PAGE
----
Every woman who lives to midlife eventually goes through the hormonal transition that is menopause. Yet this significant biological event has long been shrouded in secrecy, spoken of in hushed terms or referenced with euphemisms like “the change.” Only in recent years has menopause been discussed more openly among women and the media, says Nanette Santoro, chair of obstetrics and gynecology at the University of Colorado School of Medicine and a longtime menopause researcher.
Much of what is known about menopause comes from the Study of Women’s Health Across the Nation (SWAN), an epidemiological investigation that has followed some 3,000 women in the United States since 1994. It’s a good start, but more, much larger cohort studies are needed to answer the many questions that remain, Santoro says. (By contrast, the famed Framingham Heart Study has tracked more than 14,000 individuals.) It was SWAN, for example, that found women with frequent, persistent hot flashes are at increased risk for cardiovascular disease. And it was SWAN that confirmed women’s longstanding observations that the body’s lean mass declines and its fat increases during the transition, even if overall weight does not change.
Other research has led to a better understanding of the biology behind menopause’s marquee symptom: the hot flash. Researchers from the University of Arizona, the University of North Carolina and elsewhere have discovered that declining estrogen in the brain’s hypothalamus causes certain neurons to enlarge, which agitates sections of this brain region involved with temperature regulation. This important discovery is expected to lead to new, non-hormonal, targeted therapies. (Read more in Is It Possible to Cure Hot Flashes? We May Be Getting Closer.)
So what exactly triggers menopause?
It all begins with perimenopause.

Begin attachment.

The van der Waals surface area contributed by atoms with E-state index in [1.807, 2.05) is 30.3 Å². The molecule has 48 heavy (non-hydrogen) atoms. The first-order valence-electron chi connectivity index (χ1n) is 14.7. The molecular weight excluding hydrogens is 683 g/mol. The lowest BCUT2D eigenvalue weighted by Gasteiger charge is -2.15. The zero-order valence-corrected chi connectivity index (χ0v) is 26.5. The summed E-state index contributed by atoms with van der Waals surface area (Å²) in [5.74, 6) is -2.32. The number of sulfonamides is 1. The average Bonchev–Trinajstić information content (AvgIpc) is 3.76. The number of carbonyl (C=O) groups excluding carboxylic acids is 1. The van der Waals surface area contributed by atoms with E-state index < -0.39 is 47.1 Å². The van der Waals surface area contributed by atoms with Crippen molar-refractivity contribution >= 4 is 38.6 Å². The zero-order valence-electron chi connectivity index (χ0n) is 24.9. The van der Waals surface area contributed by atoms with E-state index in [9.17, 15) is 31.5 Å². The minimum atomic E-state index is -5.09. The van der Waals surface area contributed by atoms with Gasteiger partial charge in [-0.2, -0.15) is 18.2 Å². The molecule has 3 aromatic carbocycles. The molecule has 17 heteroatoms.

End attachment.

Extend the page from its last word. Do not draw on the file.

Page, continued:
A baby girl is born with every egg cell inside her ovaries that she will need during her lifetime. Surrounding these eggs are granulosa cells that produce hormones, most notably estrogen. In midlife, as egg cells become less numerous and less viable, estrogen production declines.
This, combined with less frequent egg releases, leads to irregular menstrual cycles. When several cycles are a week or more late over several months, the woman is said to enter perimenopause.
This stage typically begins in the mid-forties, although a decade earlier or later is normal, and it lasts from between two and eight years. (Late-stage perimenopause occurs when some cycles are delayed at least 60 days.) It is the shifting hormone levels, rather than an absolute drop, that cause the symptoms associated with menopause, Santoro says.
Fertility declines during this stage, although ovulation—and pregnancy—are still possible, according to the North American Menopause Society, which is why the group recommends continued contraception use.
What is menopause?
While many women label the entire process as menopause, that term technically denotes the moment when estrogen levels have dropped so low that ovulation and menstruation permanently cease.
Some doctors measure levels of a hormone, follicle stimulating hormone (FSH)—which ramps up as ovulation lessens—to determine if a woman is in menopause. But since levels fluctuate this is not an accurate marker, says Jackie Thielen, director of the Women’s Health Specialty Clinic at the Mayo Clinic.